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Erik Trautman

“Everything you can imagine is real.”
-- Pablo Picasso

The Quandary of Self Education (Part II)

What is the most effective way to learn? I figured out that just absorbing static knowledge is a terrible approach because I can't prioritize lessons properly and it doesn't make optimal use of my time. That means that I need to combine the best elements of the in-classroom social experience with the flexibility of personal education. As I stated before in Part I, my user case is:

I want a low cost way to leverage the brightest professors in the world through a self-directed but vetted curriculum and to reinforce my learning by using a community of real people combined with personal projects for skills validation.
Luckily, my need is not unique and has been recognized by a variety of institutions. The ability to disrupt traditional delivery channels is a specialty of the Internet, and this is certainly true here as well. Online, typically for-profit, universities (like the University of Phoenix) are certainly nothing new, but they haven't exactly been top tier bastions of academic rigor. A handful of startups are looking to address the shortfall in quality by partnering with top-tier universities who have recognized the seismic shift in traditional educational methodologies towards serving cost-sensitive and geographically-dispersed individuals.

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The Quandary of Self Education (Part I)

I am trying to be Neo from the Matrix. There are thousands of hours of knowledge that I need to cram into my brain as quickly and effectively as possible. Unfortunately, that nifty little upload socket didn't seem to make it into my hardware version so does that mean I need to do it all the old fashioned way?

Pretty much all the learning in my life so far has been through either a top-down approach (teacher teaches to students) or the Socratic method (teacher leads discussion and debate), the former for technical subjects like engineering and the latter for more creative subjects like English. The top down approach from college looked like this:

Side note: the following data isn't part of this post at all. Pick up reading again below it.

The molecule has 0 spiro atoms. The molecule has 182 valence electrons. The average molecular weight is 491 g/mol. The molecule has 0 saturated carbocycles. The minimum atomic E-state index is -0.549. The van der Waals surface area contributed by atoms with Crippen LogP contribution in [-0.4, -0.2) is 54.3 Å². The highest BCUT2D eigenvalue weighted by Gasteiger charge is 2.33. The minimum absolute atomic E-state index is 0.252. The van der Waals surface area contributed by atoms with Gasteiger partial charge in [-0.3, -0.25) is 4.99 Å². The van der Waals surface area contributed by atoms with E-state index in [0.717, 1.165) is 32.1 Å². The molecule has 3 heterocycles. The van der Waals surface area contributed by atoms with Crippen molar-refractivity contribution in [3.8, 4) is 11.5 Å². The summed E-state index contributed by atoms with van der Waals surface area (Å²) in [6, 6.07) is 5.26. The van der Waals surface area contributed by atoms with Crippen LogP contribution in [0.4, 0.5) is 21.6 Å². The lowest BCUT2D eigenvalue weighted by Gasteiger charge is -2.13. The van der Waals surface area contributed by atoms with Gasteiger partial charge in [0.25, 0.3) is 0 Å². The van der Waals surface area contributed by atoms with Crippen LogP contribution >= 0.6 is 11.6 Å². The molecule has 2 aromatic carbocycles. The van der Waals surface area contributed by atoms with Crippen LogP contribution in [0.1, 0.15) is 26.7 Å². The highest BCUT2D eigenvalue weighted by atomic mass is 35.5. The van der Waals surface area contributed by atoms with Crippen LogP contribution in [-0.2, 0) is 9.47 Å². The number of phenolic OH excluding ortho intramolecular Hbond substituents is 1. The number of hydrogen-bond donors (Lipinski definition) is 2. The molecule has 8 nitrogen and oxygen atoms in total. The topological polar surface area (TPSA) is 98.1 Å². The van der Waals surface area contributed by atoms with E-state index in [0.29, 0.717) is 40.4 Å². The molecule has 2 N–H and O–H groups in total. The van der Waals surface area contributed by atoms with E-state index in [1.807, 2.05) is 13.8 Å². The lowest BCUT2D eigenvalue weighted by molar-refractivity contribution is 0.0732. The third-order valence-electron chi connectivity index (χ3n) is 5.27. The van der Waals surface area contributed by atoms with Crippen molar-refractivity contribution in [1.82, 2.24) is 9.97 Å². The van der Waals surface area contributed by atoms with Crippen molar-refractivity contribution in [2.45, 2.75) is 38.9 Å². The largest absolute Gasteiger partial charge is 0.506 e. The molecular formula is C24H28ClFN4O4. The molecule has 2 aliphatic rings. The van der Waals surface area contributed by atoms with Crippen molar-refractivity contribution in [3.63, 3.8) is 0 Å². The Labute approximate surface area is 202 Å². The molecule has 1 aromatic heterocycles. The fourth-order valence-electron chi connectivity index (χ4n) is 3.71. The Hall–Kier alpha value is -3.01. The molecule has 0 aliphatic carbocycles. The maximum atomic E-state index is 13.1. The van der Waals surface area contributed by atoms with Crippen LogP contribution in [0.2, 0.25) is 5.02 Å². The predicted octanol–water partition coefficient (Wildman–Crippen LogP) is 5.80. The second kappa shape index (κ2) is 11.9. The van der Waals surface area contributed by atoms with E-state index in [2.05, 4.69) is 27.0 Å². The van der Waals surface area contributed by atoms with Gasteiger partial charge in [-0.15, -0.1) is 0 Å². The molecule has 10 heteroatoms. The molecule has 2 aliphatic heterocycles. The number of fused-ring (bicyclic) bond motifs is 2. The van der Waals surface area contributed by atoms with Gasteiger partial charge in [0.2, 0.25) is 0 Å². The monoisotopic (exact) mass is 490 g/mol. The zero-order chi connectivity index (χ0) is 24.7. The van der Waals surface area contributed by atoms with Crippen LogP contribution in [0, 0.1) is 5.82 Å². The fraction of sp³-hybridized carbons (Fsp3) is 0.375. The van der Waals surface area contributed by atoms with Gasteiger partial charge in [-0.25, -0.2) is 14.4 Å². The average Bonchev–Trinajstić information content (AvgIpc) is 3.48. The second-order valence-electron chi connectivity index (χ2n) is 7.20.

Attend Lecture >> Read Textbook >> Do Homework >> Attend Recitation >> Test / Repeat

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The Curriculum

Being an entrepreneur requires wearing a lot of hats. Luckily, all the skills involved are things that I'm highly interested in learning. At this point, I've got a "$@#% I Need To Learn" list on my whiteboard (yes, I'm a bit obsessive about whiteboards) and figured I'd share it. I've previously referenced my next few months as an attempt to get an "MBA with a CS Minor""¦ so I've made the beginnings of a curriculum.
Disclaimer: this is absolutely a work in progress

Three major skill areas dominate in the creation of a startup:

1. Product Design
2. Product Development
3. Business Development

I may not be categorizing everything exactly according to traditional lines and a lot of it overlaps but I don't think anyone's going to get hurt for the difference. Obviously, these are focused more on the skills necessary to start a web-based tech company. The way I see it, to be a successful entrepreneur you should be able to establish a competitive business framework, build a high quality product and give that product life with strong design.

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